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WWII prisoners of war in China reflect on their captivity

Jaclyn Harold
Created: January 11, 2020 10:54 PM

(ABC 6 News)-- Two former World War II prisoners of war reunite to share the story of captivity.

On Saturday, Rochester laid to rest a respected Mayo Clinic physician, Dr. John E. Woods.  And, as family and friends gathered in the city for his funeral, two former prisoners of war were reunited. Dr. Woods was a fellow prisoner of war when the Imperial Japanese Army seized boarding schools in China during World War II.

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John Woods, Richard Phillips and Hakon Torjesen attended boarding schools in China back in the 1940's. Tensions were already high between China and Japan. Then, the attack on Pearl Harbor took place, "On Pearl Harbor Day, they came in, and said this school now belongs to the Emperor," said Phillips. 

Both Torjesen and Phillips attended Chefoo school in Yantai but had never crossed paths. Woods was a student at another boarding school that was also held hostage, "Neither one of us has any recollection of seeing the other," said Torjesen. 

The two were later relocated to another detention camp in Weihsien where Dr. Woods was being held. And this is how their stories matched without ever actually intertwining, "Within a few months of us getting there, you guys left," said Torjesen.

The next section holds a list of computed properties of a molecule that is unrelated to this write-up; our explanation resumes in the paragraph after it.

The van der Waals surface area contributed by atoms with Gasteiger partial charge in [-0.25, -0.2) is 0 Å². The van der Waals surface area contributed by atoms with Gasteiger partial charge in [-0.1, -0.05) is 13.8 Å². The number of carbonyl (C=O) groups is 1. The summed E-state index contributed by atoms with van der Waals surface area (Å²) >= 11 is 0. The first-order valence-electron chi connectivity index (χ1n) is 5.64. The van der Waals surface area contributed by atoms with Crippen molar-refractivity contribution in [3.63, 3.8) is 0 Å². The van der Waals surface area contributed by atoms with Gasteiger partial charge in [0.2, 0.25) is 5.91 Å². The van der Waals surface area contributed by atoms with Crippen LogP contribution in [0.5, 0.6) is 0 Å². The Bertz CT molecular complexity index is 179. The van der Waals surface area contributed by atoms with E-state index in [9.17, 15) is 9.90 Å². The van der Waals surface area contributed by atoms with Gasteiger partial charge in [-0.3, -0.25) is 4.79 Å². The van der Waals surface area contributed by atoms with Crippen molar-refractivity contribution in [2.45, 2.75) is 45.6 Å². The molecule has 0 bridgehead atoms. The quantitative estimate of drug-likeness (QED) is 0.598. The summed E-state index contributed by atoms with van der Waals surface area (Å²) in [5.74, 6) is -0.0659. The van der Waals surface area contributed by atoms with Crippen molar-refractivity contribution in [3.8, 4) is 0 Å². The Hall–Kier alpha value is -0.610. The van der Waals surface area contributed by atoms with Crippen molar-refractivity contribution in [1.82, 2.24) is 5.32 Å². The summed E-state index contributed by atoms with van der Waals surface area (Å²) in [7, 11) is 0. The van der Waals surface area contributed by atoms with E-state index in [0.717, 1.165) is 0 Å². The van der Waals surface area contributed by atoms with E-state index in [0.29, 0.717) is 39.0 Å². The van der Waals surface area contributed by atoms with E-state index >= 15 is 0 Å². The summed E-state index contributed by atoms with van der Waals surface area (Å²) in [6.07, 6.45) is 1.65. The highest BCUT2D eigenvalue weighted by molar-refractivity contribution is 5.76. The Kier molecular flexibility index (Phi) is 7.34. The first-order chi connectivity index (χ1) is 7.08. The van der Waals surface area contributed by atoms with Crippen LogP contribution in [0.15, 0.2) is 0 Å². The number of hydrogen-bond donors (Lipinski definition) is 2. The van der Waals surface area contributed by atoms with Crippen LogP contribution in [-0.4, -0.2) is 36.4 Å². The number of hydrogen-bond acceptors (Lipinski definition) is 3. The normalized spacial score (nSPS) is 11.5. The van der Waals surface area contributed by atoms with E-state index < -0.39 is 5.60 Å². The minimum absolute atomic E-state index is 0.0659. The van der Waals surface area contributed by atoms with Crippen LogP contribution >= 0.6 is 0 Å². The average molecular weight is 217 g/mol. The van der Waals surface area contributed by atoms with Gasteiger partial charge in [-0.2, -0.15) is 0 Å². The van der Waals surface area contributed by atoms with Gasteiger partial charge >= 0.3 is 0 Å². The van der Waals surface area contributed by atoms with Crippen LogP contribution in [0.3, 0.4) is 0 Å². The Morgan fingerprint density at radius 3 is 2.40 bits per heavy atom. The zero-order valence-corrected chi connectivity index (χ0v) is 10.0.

According to Phillips, they weren't treated like a prisoner of war. They were cared for with quite a bit of kindness. Phillips says that before being transferred to a different camp, their guard went to view the new conditions to tell them how to prepare for the transition. 

A doctor secretly delivered a message from Phillips to his parents who were in "Free China" as they called it, by hiding the small note from the 11-year-old on the back of a prescription bottle. They were also allowed to still conduct school and church as they would have outside of captivity. Both gentlemen said that teachers in the school became their surrogate parents. And these same teachers helped to shield them from the harsh reality of what they were going through, "Teaching staff suddenly found themselves responsible for a couple of hundred kids who had no access to their parents and really did a miraculous job," said Torjesen.

They were later released in exchange for Japanese prisoners.

71 years after they were taken captive, Phillips and Torjesen met in October 2014. Phillips and Dr. Woods met a month later, in November of 2014.

Though the passing of Dr. Woods is what brought Richard and Hakon together again, they say their experience will keep them together forever.

Hakon shares that he didn't talk about his experience for about 70 years, but he has recently begun to share his time while being imprisoned during World War II in the hopes of their time under the Japanese Army's control to be remembered. 


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